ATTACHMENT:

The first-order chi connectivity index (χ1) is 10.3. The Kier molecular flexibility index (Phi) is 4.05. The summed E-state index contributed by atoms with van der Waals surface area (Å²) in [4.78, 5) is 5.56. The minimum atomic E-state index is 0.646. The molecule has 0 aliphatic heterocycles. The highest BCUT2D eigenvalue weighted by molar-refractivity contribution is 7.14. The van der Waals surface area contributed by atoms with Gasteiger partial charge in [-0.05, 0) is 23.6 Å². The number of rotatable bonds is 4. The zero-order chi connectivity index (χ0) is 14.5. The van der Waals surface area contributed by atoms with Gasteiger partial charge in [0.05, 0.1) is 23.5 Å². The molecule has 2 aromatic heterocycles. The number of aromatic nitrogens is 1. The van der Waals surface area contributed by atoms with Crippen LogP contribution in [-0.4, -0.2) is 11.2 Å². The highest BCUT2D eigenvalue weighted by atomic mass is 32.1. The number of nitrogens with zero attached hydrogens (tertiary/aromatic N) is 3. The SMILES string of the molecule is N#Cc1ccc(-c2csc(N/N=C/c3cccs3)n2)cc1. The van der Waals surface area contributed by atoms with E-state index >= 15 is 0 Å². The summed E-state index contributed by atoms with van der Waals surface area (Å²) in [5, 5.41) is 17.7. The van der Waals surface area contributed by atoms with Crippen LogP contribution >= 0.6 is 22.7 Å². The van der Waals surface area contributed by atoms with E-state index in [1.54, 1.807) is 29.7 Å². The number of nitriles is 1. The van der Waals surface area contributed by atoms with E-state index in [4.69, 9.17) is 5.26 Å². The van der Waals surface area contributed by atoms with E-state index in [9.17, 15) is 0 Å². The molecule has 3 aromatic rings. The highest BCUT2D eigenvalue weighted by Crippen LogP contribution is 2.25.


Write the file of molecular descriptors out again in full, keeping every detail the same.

The first-order chi connectivity index (χ1) is 10.3. The Kier molecular flexibility index (Phi) is 4.05. The summed E-state index contributed by atoms with van der Waals surface area (Å²) in [4.78, 5) is 5.56. The minimum atomic E-state index is 0.646. The molecule has 0 aliphatic heterocycles. The highest BCUT2D eigenvalue weighted by molar-refractivity contribution is 7.14. The van der Waals surface area contributed by atoms with Gasteiger partial charge in [-0.05, 0) is 23.6 Å². The number of rotatable bonds is 4. The zero-order chi connectivity index (χ0) is 14.5. The van der Waals surface area contributed by atoms with Gasteiger partial charge in [0.05, 0.1) is 23.5 Å². The molecule has 2 aromatic heterocycles. The number of aromatic nitrogens is 1. The van der Waals surface area contributed by atoms with Crippen LogP contribution in [-0.4, -0.2) is 11.2 Å². The highest BCUT2D eigenvalue weighted by atomic mass is 32.1. The number of nitrogens with zero attached hydrogens (tertiary/aromatic N) is 3. The SMILES string of the molecule is N#Cc1ccc(-c2csc(N/N=C/c3cccs3)n2)cc1. The van der Waals surface area contributed by atoms with E-state index >= 15 is 0 Å². The summed E-state index contributed by atoms with van der Waals surface area (Å²) in [5, 5.41) is 17.7. The van der Waals surface area contributed by atoms with Crippen LogP contribution >= 0.6 is 22.7 Å². The van der Waals surface area contributed by atoms with E-state index in [1.54, 1.807) is 29.7 Å². The number of nitriles is 1. The van der Waals surface area contributed by atoms with E-state index in [4.69, 9.17) is 5.26 Å². The van der Waals surface area contributed by atoms with E-state index in [9.17, 15) is 0 Å². The molecule has 3 aromatic rings. The highest BCUT2D eigenvalue weighted by Crippen LogP contribution is 2.25.